by Carmen D. Schweighofer, Kevin R. Coombes, Lynn L. Barron, Lixia Diao, Rachel J. Newman, Alessandra Ferrajoli, Susan O'Brien, William G. Wierda, Rajyalakshmi Luthra, L. Jeffrey Medeiros, Michael J. Keating, Lynne V. Abruzzo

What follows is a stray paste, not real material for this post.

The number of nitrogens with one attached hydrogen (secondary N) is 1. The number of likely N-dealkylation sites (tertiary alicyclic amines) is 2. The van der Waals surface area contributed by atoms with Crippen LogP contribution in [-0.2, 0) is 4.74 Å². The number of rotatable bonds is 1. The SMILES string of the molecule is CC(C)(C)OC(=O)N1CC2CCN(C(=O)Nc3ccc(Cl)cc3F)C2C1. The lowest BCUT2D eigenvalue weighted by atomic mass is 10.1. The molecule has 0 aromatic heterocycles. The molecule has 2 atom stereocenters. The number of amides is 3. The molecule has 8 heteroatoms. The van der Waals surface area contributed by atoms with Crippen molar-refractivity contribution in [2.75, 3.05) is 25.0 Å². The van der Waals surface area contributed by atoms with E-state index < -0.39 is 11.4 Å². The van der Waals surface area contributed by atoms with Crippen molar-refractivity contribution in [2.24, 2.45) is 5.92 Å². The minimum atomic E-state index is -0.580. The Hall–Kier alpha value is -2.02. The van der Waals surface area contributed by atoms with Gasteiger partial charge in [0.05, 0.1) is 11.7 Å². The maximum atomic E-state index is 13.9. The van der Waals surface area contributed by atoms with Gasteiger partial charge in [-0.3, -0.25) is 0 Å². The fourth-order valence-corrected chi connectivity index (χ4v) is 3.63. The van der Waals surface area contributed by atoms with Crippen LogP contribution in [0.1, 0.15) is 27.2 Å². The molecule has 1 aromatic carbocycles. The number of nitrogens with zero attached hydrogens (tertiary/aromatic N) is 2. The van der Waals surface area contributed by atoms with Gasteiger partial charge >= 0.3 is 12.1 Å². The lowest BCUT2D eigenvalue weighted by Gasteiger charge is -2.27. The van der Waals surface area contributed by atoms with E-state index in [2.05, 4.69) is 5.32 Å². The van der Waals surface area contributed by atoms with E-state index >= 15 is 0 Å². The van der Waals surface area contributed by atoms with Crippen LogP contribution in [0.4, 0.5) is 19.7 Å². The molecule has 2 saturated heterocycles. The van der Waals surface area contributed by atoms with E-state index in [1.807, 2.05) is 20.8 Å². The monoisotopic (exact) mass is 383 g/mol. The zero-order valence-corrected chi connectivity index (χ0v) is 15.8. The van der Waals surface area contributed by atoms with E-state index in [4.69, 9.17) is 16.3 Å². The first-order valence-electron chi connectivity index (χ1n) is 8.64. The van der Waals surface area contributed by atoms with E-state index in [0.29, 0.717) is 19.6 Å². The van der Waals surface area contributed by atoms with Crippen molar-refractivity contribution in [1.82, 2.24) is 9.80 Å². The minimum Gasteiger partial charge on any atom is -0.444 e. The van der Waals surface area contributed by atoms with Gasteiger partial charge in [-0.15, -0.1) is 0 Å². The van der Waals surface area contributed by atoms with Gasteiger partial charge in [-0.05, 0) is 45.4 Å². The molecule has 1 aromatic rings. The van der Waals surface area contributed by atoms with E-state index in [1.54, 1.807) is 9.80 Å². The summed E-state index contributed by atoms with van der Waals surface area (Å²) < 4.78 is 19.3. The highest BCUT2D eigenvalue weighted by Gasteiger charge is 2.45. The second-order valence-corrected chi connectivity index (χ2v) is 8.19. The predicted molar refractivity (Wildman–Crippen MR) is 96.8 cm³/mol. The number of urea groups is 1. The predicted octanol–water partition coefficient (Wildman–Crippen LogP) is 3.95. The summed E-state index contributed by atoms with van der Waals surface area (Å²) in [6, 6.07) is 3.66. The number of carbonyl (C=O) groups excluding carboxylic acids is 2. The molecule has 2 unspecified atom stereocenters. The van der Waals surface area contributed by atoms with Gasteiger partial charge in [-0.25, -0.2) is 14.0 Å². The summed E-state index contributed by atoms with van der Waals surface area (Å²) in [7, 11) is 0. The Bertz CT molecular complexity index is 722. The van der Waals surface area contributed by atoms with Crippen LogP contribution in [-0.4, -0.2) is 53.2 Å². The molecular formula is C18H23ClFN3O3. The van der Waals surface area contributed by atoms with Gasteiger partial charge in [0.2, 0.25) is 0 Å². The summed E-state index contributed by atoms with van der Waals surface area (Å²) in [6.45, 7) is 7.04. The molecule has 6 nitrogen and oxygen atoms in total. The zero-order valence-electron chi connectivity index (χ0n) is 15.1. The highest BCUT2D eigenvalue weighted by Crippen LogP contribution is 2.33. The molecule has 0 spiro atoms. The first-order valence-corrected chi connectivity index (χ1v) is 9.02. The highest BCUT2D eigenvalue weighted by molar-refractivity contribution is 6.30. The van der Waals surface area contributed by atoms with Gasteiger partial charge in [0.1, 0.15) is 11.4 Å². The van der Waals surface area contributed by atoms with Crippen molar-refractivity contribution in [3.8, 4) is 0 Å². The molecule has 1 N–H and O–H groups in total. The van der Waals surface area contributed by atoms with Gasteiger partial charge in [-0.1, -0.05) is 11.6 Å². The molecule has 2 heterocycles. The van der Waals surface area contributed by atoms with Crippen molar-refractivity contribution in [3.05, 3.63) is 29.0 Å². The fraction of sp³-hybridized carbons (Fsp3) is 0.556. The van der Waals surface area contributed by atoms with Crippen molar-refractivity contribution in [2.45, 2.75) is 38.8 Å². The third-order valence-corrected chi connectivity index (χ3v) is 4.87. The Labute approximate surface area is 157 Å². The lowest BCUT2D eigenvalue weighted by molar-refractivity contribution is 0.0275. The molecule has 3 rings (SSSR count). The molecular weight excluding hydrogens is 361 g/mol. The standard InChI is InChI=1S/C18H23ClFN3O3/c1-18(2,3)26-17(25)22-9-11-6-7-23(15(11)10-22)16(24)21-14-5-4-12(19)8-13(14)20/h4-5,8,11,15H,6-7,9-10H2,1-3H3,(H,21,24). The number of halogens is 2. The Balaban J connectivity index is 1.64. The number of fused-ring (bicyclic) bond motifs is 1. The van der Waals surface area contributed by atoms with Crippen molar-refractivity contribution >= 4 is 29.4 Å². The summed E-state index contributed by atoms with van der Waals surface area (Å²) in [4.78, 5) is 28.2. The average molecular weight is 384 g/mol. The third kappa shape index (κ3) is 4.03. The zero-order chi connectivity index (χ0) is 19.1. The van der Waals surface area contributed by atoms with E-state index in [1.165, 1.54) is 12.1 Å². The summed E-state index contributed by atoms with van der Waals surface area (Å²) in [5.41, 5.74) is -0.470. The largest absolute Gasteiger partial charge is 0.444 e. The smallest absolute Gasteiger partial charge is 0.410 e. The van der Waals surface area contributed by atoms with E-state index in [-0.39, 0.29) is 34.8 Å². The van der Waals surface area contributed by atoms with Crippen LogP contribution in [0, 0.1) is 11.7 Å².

We developed and validated a two-gene signature that predicts prognosis in previously-untreated chronic lymphocytic leukemia (CLL) patients. Using a 65 sample training set, from a cohort of 131 patients, we identified the best clinical models to predict time-to-treatment (TTT) and overall survival (OS). To identify individual genes or combinations in the training set with expression related to prognosis, we cross-validated univariate and multivariate models to predict TTT. We identified four gene sets (5, 6, 12, or 13 genes) to construct multivariate prognostic models. By optimizing each gene set on the training set, we constructed 11 models to predict the time from diagnosis to treatment. Each model also predicted OS and added value to the best clinical models. To determine which contributed the most value when added to clinical variables, we applied the Akaike Information Criterion. Two genes were consistently retained in the models with clinical variables: SKI (v-SKI avian sarcoma viral oncogene homolog) and SLAMF1 (signaling lymphocytic activation molecule family member 1; CD150). We optimized a two-gene model and validated it on an independent test set of 66 samples. This two-gene model predicted prognosis better on the test set than any of the known predictors, including ZAP70 and serum ß2-microglobulin.